Royal said he always wanted to coach. That's why he hung around Wilkinson and his staff long after other players had left for the day.
He worked as an assistant at North Carolina State in 1950, at Tulsa in '51, and at Mississippi State in '52 before he became head coach of the Canadian Football League's Edmonton Eskimos in '53.
He went back to Mississippi State as head coach in '54-55, and was head coach at Washington in '56 before Texas called.
From 1939-53, Texas won 77 percent of the time, but the three years before Royal, the Longhorns couldn't even put together a winning season. Texas was 1-9 in 1956, but Royal turned the team around immediately and never had a losing record. He won national championships in 1963, '69 and '70.
Wilkinson was 9-2 against the 'Horns - before Royal showed up in Austin. Starting in Royal's second season, Texas beat the Sooners eight years in a row from 1958-65, helping end the OU careers of both Wilkinson and Gomer Jones.
Texas fans would disagree, but for Royal, his first win in the Cotton Bowl was hardly cause for joy. After railing against the new 2-point conversion rule - which Wilkinson, as a member of the national rules committee, helped bring about - Royal beat his old mentor 15-14, getting a 2-pointer after Texas' first touchdown.
Former OU president George Cross recounted in his book, "Presidents Can't Punt," that Royal felt so bad after beating Wilkinson that he threw up outside the 'Horns' locker room.
"It just didn't seem right to beat Mr. Wilkinson," Royal told Cross that day.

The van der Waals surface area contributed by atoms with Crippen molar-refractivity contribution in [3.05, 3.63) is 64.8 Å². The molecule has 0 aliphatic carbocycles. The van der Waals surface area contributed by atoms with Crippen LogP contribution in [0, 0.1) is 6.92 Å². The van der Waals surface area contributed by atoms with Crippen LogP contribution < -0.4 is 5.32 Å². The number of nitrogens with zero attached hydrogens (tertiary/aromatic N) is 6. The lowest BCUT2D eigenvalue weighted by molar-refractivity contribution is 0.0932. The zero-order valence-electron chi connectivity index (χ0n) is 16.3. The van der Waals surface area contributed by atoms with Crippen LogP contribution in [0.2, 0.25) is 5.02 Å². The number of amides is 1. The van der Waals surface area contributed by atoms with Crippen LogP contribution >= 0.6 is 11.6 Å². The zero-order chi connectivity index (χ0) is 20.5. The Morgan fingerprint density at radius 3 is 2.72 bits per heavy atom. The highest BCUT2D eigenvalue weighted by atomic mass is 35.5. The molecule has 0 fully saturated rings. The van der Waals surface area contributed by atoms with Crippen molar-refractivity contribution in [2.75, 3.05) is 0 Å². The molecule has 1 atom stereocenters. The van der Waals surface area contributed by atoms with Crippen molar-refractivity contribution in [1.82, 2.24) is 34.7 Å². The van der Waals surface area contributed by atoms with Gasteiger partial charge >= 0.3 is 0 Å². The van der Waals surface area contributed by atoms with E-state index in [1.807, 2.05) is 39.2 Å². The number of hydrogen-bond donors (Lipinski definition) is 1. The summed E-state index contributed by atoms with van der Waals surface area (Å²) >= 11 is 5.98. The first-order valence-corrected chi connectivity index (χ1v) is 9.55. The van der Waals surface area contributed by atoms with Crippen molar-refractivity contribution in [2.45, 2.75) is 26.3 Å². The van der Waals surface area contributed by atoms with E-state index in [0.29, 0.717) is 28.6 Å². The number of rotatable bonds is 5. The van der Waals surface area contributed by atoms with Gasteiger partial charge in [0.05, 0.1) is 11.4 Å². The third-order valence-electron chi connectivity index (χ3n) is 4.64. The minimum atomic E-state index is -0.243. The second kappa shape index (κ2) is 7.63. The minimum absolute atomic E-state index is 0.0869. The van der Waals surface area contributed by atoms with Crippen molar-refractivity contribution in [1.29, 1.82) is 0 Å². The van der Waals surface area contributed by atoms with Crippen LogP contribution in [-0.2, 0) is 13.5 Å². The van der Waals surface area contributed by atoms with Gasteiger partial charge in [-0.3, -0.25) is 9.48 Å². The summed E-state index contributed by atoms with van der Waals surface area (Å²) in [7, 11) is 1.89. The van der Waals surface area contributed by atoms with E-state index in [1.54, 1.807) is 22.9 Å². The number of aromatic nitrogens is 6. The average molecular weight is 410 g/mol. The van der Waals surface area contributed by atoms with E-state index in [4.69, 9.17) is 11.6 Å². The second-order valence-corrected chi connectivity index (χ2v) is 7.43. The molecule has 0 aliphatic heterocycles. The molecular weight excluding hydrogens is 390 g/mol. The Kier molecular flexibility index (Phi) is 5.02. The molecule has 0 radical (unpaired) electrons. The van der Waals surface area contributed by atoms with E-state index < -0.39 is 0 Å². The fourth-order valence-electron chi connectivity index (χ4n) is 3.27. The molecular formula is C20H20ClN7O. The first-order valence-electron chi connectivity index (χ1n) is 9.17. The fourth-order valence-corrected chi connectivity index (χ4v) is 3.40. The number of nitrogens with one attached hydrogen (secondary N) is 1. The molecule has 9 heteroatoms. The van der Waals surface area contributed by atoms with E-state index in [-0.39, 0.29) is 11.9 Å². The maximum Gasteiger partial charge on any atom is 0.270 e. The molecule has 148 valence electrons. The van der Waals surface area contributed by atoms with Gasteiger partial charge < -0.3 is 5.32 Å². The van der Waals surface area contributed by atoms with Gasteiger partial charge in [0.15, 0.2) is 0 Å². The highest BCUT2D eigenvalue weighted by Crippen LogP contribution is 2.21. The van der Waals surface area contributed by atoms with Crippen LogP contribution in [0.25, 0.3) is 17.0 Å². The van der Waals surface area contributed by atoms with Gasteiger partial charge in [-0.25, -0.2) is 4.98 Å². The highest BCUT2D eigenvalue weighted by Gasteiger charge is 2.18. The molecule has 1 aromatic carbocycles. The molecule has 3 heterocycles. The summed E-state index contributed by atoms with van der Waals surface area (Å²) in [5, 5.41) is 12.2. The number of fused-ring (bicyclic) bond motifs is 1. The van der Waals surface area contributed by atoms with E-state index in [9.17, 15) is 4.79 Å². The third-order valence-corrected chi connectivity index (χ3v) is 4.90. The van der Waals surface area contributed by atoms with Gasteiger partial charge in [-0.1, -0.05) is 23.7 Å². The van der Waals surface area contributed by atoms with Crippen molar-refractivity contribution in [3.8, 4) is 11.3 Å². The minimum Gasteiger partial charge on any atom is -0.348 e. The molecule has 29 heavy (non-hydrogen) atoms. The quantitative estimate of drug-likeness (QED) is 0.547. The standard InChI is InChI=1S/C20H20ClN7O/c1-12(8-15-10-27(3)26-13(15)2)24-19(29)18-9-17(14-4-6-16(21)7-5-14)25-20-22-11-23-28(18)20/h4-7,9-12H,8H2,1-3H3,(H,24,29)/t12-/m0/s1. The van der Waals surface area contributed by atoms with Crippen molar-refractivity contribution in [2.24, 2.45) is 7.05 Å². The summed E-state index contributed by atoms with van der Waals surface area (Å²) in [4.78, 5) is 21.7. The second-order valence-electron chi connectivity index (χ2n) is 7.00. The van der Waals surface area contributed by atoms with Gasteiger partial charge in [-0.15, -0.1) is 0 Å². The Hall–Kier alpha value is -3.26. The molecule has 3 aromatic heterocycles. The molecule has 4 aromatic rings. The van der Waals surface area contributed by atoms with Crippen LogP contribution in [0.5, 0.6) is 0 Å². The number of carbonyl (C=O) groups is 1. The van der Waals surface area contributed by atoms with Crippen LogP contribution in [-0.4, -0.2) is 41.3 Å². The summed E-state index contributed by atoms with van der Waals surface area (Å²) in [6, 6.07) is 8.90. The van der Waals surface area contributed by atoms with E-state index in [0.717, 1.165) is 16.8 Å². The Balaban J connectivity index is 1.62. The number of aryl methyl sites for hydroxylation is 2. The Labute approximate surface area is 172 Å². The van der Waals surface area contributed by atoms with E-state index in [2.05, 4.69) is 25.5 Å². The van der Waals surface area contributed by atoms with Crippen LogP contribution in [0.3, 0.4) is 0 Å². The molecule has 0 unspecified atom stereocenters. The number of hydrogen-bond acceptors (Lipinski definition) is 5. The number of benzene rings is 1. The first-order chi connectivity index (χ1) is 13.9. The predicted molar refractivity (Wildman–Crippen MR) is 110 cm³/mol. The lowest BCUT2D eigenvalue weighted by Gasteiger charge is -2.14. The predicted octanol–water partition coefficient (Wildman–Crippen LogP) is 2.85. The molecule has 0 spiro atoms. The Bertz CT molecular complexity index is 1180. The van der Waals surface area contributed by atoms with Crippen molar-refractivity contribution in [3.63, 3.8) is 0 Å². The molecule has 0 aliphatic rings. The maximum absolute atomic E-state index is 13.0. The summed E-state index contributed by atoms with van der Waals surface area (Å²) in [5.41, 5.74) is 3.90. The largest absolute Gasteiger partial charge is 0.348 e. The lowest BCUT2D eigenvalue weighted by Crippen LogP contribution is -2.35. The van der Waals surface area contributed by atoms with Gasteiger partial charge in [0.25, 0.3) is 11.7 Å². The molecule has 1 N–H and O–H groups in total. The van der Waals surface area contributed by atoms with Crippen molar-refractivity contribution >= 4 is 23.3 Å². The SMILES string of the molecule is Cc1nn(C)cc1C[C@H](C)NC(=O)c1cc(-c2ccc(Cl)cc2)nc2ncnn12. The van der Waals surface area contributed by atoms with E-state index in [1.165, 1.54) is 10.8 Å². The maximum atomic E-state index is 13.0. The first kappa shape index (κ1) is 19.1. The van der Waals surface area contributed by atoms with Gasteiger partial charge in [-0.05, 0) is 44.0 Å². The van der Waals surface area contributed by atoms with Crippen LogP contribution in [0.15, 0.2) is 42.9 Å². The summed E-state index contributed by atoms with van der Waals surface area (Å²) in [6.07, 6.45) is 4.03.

Giving back: Switzer's Wishbone
Maybe that's why in 1971, after sending Wilkinson into retirement and beating Chuck Fairbanks' Sooners four years in a row, Royal finally showed Oklahoma some compassion.
After using Bellard's Wishbone to go 30-2-1 over three seasons and winning national championships in 1969 and '70, Royal called Bellard into his office with a startling request.
Bellard retold the conversation in Wann Smith's book, "Wishbone: Oklahoma football 1959-85":
"Chuck Fairbanks and his coaches are in bad shape up in Oklahoma," Royal said, according to Bellard's 2009 interview with Smith. "They're fixin' to get fired. I want to help him. Barry Switzer will be calling you to learn about the Wishbone."
Switzer, also in a 2009 interview with Smith for the book, was equally stunned at Royal's impossible goodwill.
"When you consider the nature of the situation," Switzer said, "here was Texas, a blood rival, helping us out. It was an incredible thing for them to do. Ford would never give Chevrolet ideas on how to beat them at production or marketing, but Darrell and Emory, to their credit, helped us. And from that point on, we killed them."
Just like it had under Wilkinson and Royal, the tide turned once more on the Red River Rivalry. In Switzer's two years as OU's offensive coordinator and 16 as head coach, the Sooners beat Texas 11 times.
"I gave them all our knowledge about the formation," Bellard told Smith. "And within a year or so, we couldn't catch 'em. They had too much speed and talent. In retrospect, I doubt Darrell would be nearly as benevolent if he had it to do over again."